Monday, September 8th, 2008
Not as a medicine, but it is one of the richest springs from which the spirit can drink. Perhaps it can't do great things for the body, but the soul needs literature like the mouth needs bread.Literature is fortunately to hand -- Saramago has published a new book! The title is The Elephant's Journey; it is the story of the elephant Solomon, who in the 1500's travelled from Lisbon to Vienna. (This is what the article says; I'm presuming before that, he had also been transported from northern Africa to Lisbon.) It is not translated yet. And I have yet to read his most recently translated book, Death With Interruptions, about the problems of immortality.
Saramago is also in the news calling for Spain and Portugal to unite in a single nation under the name Iberia. Not sure what to make of this.
Tuesday, June 16th, 2009
Saramago is taking a few days off to go hiking:
Readers will recall that the names of two villages which the expedition passed through on its way to Figueira de Castelo Rodrigo were never mentioned by the narrator of the story.
These villages, as far as they were described, were simply invented to fill a need of the fiction and had no real-world correspondents. Thus it will appear appalling to lovers of historical ricor, that Salomón is preparing himself today for a journey that, while not being literally the one he took, surely could have been it, even if of that one there remains no precise record. Life carries many coincidences in her pockets and one can not exclude the possibility that, in some one or another case, the lyrics might fit with the music. It's certain that our story doesn't say Salomón crossed the lands of Castelo Novo, Sortelha or Cidadelhe, but nonetheless it is impossible to say that that didn't happen. We are making use of this tautology, we the José Saramago Foundation, to think up and organize a journey which will begin today in Belén*, in front of the monastery of the Jerónimos and which will bring us to the frontier, up there, where the Austrian cuirassiers wanted to transport the elephant to the archduke. But the itinerary is arbitrary, the reader will protest, but we prefer, if you will permit us, to consider it one of the innumerable possible routes. We will hike that way two days and we will tell the story of what happens to us. Who is coming? The Foundation will be there in full, a couple of staunch friends of Salomón are coming along, Portuguese and Spanish journalists, all good people. Stay well. Until we come back, farewell, farewell.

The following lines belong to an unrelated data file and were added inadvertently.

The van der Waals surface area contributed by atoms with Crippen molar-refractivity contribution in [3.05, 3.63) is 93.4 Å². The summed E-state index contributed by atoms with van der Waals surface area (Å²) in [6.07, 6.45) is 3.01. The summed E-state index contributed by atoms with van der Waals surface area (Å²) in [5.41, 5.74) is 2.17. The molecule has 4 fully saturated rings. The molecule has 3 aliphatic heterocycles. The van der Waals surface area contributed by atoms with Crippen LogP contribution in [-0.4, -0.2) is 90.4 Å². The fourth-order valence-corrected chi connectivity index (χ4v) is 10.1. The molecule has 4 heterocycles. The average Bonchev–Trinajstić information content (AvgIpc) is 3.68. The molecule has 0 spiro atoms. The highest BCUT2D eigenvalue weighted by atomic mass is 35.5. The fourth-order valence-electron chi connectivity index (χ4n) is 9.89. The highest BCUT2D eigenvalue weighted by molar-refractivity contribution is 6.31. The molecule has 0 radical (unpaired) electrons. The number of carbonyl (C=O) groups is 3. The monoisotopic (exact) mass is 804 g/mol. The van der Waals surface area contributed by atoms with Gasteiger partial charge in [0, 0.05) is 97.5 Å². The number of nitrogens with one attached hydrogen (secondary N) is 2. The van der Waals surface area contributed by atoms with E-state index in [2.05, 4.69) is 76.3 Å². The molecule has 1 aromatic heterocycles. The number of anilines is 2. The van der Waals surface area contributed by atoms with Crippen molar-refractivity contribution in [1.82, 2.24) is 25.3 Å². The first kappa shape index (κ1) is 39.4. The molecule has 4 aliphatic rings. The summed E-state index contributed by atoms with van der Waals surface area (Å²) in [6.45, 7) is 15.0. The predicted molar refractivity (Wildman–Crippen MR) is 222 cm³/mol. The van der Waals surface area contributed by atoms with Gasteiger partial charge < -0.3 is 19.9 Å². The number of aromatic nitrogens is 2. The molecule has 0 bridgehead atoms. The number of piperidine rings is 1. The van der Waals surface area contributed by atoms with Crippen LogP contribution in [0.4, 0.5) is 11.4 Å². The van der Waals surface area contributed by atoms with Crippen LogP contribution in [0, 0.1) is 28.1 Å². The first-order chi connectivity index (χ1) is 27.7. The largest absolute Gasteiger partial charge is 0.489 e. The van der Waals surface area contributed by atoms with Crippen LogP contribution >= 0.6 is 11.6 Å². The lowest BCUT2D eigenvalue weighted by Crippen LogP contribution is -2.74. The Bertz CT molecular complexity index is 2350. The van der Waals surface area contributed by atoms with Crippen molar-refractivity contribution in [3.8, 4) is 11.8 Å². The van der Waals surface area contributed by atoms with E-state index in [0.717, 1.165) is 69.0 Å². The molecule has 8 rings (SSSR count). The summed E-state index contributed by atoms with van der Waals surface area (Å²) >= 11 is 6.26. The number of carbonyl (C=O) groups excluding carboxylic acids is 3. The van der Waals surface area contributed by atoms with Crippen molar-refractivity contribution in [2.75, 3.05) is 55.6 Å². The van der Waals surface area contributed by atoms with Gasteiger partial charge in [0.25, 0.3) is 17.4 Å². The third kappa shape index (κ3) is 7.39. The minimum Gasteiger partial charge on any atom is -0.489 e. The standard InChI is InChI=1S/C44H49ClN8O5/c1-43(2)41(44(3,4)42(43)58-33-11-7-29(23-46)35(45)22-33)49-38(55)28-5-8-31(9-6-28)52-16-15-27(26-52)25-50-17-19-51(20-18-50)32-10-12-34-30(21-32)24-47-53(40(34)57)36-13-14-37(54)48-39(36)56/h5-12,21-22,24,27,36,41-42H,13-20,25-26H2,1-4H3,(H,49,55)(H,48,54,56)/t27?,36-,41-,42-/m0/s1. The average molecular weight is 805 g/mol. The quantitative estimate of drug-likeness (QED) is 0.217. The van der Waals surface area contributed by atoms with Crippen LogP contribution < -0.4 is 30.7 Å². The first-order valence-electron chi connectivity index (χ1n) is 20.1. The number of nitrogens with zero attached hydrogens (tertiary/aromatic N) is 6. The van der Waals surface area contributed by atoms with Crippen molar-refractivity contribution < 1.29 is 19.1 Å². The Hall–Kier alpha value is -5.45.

(I am extremely impressed by a man of his advanced years going off for a multi-day hike. Perhaps he should take as a nickname,
* This is a kind of interesting question: should this be rendered as Belén or as Bethlehem? He is talking about Lisbon -- unless there is a neighborhood in Lisbon called Belén -- I'm not sure quite what he is doing by referring to it as Belén. It's probably something to do with Bethlehem being a generic starting point, a birthplace. Or it might have something to do with the novel, which I'm anxiously awaiting. Here are some pictures of the monastery they are starting from.
...Aw, forget all that -- a little more research reveals that adjacent to the monastery is a structure called "the Tower of Bethlehem," and the district around there is called Belém. That's all he meant by it. Probably the correct/best way of rendering this would be Belém, since that's what locals would call the neighborhood.
Tuesday, July 28th, 2009
Finally today I read a notice that The Elephant's Journey is going to be published in English; but not until more than a year from now! Jull Costa will be translating it, as I had assumed she would be; Houghton Mifflin will publish it next fall.
Friday, September 24th, 2010
Strange though it may seem to anyone unaware of the importance of the marital bed in the efficient workings of public administration, regardless of whether that bed has been blessed by the church or state or no one at all, the first step of an elephant's extraordinary journey to austria, which we propose to describe hereafter, took place in the royal apartments of the portuguese court, more or less at bedtime.
And so The Elephant's Journey opens in the marital chambers of John III of Portugal and his queen Catherine of Hapsburg -- John III is (IIUC) great-great-grandfather to John V, in whose marital chambers Baltasar and Blimunda will open two centuries later. And The Elephant's Journey is seeming in its first few chapters like it is very much going to be a masterpiece on the order of Baltasar and Blimunda and The History of the Siege of Lisbon. I could hardly imagine anything better...
Saturday, September 25th, 2010